It should be noted that this is rather a "standalone" passage, in that there is nothing similar in Scripture, so it is unwise to base a doctrine on it. However, you could read into this:

  1. Jesus is here preaching to dead people in hell (implied by "he went and preached to the spirits in prison who disobeyed") and
  2. He would not preach unless there was hope of their salvation.

Note though that this is speculation and not a central belief of any mainstream Christian denomination (that I know of - but see @brillant's comments, below).

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"Note though that this is speculation and not a central belief of any mainstream Christian denomination" - As far as I know, it's one of the main believes in Eastern Orthodoxy: gotquestions.org/Eastern-Orthodox-church.html –  brilliant Sep 25 '12 at 7:36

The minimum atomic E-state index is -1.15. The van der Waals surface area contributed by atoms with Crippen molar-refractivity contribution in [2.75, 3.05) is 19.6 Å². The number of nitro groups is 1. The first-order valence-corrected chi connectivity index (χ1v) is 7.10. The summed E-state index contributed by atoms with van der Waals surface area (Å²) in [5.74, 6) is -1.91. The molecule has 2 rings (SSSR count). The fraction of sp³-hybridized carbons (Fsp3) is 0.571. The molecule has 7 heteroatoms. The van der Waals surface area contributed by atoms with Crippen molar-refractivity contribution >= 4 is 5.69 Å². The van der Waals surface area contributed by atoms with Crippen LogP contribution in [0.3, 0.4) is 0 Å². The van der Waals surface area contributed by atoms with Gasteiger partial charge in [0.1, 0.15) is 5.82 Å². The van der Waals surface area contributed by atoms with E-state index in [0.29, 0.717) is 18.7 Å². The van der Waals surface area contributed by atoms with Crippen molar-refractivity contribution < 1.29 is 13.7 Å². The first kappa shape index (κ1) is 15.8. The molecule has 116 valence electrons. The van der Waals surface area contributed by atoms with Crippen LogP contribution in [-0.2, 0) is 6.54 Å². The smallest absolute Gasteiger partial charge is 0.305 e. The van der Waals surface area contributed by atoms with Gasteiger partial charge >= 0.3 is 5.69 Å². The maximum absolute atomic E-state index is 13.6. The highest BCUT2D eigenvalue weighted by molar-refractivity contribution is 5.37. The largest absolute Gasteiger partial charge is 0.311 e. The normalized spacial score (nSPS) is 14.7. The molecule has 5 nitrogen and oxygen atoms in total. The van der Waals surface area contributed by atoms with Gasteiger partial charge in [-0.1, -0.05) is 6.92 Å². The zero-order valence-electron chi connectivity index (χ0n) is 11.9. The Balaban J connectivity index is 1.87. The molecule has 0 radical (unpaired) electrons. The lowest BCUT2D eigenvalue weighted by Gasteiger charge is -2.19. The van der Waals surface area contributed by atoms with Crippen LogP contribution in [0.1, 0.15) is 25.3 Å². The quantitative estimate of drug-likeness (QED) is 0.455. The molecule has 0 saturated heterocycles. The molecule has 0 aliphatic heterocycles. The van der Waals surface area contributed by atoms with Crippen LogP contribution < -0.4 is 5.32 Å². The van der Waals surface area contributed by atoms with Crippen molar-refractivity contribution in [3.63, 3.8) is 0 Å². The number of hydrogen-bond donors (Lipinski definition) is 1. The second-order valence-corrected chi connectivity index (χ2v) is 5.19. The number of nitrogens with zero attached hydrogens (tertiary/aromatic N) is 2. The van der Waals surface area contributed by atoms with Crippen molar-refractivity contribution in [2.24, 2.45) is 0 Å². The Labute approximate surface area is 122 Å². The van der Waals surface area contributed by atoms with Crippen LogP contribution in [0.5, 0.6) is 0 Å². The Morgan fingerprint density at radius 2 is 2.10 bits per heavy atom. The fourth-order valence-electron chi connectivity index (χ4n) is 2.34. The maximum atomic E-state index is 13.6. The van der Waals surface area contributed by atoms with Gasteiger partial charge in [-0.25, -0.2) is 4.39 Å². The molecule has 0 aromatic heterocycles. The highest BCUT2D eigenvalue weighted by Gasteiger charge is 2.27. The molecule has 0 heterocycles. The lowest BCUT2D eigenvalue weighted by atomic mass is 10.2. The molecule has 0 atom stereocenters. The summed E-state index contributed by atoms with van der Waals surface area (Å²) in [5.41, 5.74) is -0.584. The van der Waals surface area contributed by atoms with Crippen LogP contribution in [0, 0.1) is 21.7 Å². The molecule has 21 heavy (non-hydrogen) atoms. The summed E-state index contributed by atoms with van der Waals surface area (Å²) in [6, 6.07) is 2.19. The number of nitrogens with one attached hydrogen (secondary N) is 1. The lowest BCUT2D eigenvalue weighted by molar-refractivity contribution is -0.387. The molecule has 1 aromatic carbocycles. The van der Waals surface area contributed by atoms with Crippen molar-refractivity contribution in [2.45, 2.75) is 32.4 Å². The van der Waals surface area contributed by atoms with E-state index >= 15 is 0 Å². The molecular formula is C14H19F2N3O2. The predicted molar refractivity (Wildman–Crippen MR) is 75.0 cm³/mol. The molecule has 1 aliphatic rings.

@brilliant: good link. This link from Wikipedia appears to confirm what your link says, but it's not that clear to me: "Some have misunderstood the Orthodox Church to teach that sometimes a lost soul can't be saved after death through the prayers of the living." I read this double negative to confirm what you say: according to Eastern Orthodoxy a lost soul can be saved after death through the prayers of the living. –  Wikis Sep 25 '12 at 7:50